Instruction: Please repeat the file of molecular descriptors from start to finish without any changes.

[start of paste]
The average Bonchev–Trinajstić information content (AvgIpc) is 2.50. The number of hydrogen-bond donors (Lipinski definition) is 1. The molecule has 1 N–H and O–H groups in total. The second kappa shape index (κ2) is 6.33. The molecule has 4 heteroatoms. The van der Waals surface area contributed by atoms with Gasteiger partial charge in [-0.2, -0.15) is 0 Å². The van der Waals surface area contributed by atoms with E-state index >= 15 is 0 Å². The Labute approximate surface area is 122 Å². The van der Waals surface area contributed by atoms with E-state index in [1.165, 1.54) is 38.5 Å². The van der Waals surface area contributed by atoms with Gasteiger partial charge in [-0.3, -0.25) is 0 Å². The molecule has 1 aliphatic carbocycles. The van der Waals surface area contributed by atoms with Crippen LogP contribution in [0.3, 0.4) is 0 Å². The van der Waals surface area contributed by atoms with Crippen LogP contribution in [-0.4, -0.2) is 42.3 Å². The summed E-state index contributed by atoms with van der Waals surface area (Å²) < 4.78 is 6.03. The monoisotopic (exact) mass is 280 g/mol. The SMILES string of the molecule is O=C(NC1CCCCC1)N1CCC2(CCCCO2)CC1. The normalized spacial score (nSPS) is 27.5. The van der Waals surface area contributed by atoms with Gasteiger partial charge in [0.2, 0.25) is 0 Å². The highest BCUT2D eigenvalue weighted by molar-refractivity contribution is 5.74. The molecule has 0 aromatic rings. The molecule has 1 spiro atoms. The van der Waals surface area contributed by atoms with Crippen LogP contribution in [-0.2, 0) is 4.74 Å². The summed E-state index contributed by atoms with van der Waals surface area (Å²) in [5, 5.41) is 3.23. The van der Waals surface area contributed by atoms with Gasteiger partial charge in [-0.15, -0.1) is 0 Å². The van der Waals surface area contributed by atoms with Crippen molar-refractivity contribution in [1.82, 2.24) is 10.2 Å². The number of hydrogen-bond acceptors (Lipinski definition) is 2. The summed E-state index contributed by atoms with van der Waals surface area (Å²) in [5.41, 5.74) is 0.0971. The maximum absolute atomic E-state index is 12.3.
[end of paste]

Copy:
The average Bonchev–Trinajstić information content (AvgIpc) is 2.50. The number of hydrogen-bond donors (Lipinski definition) is 1. The molecule has 1 N–H and O–H groups in total. The second kappa shape index (κ2) is 6.33. The molecule has 4 heteroatoms. The van der Waals surface area contributed by atoms with Gasteiger partial charge in [-0.2, -0.15) is 0 Å². The van der Waals surface area contributed by atoms with E-state index >= 15 is 0 Å². The Labute approximate surface area is 122 Å². The van der Waals surface area contributed by atoms with E-state index in [1.165, 1.54) is 38.5 Å². The van der Waals surface area contributed by atoms with Gasteiger partial charge in [-0.3, -0.25) is 0 Å². The molecule has 1 aliphatic carbocycles. The van der Waals surface area contributed by atoms with Crippen LogP contribution in [0.3, 0.4) is 0 Å². The van der Waals surface area contributed by atoms with Crippen LogP contribution in [-0.4, -0.2) is 42.3 Å². The summed E-state index contributed by atoms with van der Waals surface area (Å²) < 4.78 is 6.03. The monoisotopic (exact) mass is 280 g/mol. The SMILES string of the molecule is O=C(NC1CCCCC1)N1CCC2(CCCCO2)CC1. The normalized spacial score (nSPS) is 27.5. The van der Waals surface area contributed by atoms with Gasteiger partial charge in [0.2, 0.25) is 0 Å². The highest BCUT2D eigenvalue weighted by molar-refractivity contribution is 5.74. The molecule has 0 aromatic rings. The molecule has 1 spiro atoms. The van der Waals surface area contributed by atoms with Crippen LogP contribution in [-0.2, 0) is 4.74 Å². The summed E-state index contributed by atoms with van der Waals surface area (Å²) in [5, 5.41) is 3.23. The van der Waals surface area contributed by atoms with Gasteiger partial charge in [-0.15, -0.1) is 0 Å². The van der Waals surface area contributed by atoms with Crippen molar-refractivity contribution in [1.82, 2.24) is 10.2 Å². The number of hydrogen-bond acceptors (Lipinski definition) is 2. The summed E-state index contributed by atoms with van der Waals surface area (Å²) in [5.41, 5.74) is 0.0971. The maximum absolute atomic E-state index is 12.3.